We primarily assess the impact of disposable medical grade masks (i.e. a resource-limited supply; unless otherwise stated, “face masks” in this paper refer to this type) rather than homemade, reusable cloth face coverings, although we do consider implementation of both mask types in a comparison of public health policies.

                    They take a study that showed that these cloth masks are "one-third" as effective as surgical masks ("Filtration efficiency ... has been estimated to be 80% for fitted surgical masks") as the basis for the inclusion of cloth masks, and then roll it into a single model flag variable (m = mask wearing yes/no)(See the supplement for model equations).

                    Specifically, we considered (1) no surgical mask use, (2) provision of surgical masks to symptomatic cases, (3) provision of surgical masks to the elderly population as first priority and then symptomatic cases if available, and (4) random surgical mask distribution.

                    There is a section where they flat out estimate without data a 5% reduction is disease spread due to cloth masks, but this is given as a potential example rather than a conclusion.
                    Instead, for their model, they assume either 50% effectiveness in reduction in disease spread for fitted N95 masks, or 25% effectiveness.

                    The paper seems more interesting for its discussion of resource allocation, although it is both overly simplistic and assumes good central planning, which has been lacking around the world during the past two years. Their own conclusions section mentions the model needs to better account for heterogeneous populations and distribution ineffeciencies, so may there will be a future paper with a more in depth analysis.

                    As for what I'm basing my conclusions on, here are a few of the major metastudies I'm referring to:
                    Mask efficiency papers:
                    Nonpharmaceutical Measures for Pandemic Influenza in Nonhealthcare Settings? Personal Protective and Environmental Measures; Xiao J, Shiu E, Gao H, Ryu H, Cowling B; Emerging Infectious Diseases, May 2020;
                    (Metastudy based on data from 1946 and later. Concludes face masks do not help)

                    Physical distancing, face masks, and eye protection to prevent person-to-person transmission of SARS-CoV-2 and COVID-19: a systematic review and meta-analysis; Chu D, Akl E, Duda S, Solo K, Yaacoub S; Lancet, June 2020
                    (Major metastudy, concluded non-N95 masks have no statistically significant effect)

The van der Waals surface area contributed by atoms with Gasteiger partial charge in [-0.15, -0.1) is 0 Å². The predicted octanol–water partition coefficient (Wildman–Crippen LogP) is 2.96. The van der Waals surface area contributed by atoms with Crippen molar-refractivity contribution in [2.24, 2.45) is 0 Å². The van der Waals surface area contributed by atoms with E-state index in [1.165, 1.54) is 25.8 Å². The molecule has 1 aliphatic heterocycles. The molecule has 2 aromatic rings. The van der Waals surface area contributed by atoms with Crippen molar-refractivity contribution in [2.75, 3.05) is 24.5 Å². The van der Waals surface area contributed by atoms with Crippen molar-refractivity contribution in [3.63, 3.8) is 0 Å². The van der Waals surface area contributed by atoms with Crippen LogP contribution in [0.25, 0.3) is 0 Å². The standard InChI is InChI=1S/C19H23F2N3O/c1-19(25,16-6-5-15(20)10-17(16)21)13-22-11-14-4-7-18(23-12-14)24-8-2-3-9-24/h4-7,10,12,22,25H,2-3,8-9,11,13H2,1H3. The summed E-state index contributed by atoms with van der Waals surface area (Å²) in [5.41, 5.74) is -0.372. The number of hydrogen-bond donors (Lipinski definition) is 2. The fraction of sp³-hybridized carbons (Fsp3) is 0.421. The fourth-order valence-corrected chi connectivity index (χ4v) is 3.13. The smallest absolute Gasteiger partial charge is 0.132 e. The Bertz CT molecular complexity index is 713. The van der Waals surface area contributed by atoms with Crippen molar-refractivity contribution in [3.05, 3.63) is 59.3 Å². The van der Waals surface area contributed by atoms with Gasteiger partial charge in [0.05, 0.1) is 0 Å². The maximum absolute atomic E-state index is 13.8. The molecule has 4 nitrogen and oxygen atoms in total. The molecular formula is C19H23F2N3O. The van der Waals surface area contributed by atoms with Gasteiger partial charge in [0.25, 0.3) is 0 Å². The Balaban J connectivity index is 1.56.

A rapid systematic review of the efficacy of face masks and respirators against coronaviruses and other respiratory transmissible viruses for the community, healthcare workers and sick patients; MacIntyre CR, Chughtai, A; April 2020
                    (Non-N95 masks don't help)

                    Universal Masking in Hospitals in the Covid-19 Era; Klompas et al.; New England Journal of Medicine, May 2020
                    (Evidence concluded masks not useful outside health care workers; Authors publicly said "But mask anyway, it might help!")

                    SARS Commission Final Report, Vol 3, Ch 8 - It's not about the mask
                    (N95 masks neither necessary nor sufficient to prevent SARS infection, but do help when properly fitted.)

                    These are the reports that lead me to stand by the conclusion that cloth masks provide no measurable benefit, and that mask mandates are ineffective.

                    As for vaccine mandates, I do agree there that they will not eliminate COVID - nothing will, same way nothing prevents the season cold/flu. You, everyone, will catch COVID eventually. In a decade or two, it will be just another entry in the potential candidates for the seasonal illness, just like the Spanish Flu or the Russian Flu.

                    1. The Broad Institute did more than the published study. They place some of the engineering departments did a considerable amount of experimental work for MIT which the Institute then acted upon and spent considerable funds on before deciding on extremely strict rubrics for having students back on campus this fall

                      What you think is a proxy is a physical input variable to quantifying a physical process of aerosol transmission from the source to the receptor. Moreover it is the only source term variable that one can control in a public environment. As you correctly state the measurement of person to person transmission to infection is difficult to measure and is likely unethical to measure. Instead one quantifies all of the physical processes that are the inputs to the receptor's biological functions. One can measure the distributions of particle sizes and initial velocities in aerosols and droplet sizes from people breathing, sneezing coughing. These have been measured experimentally.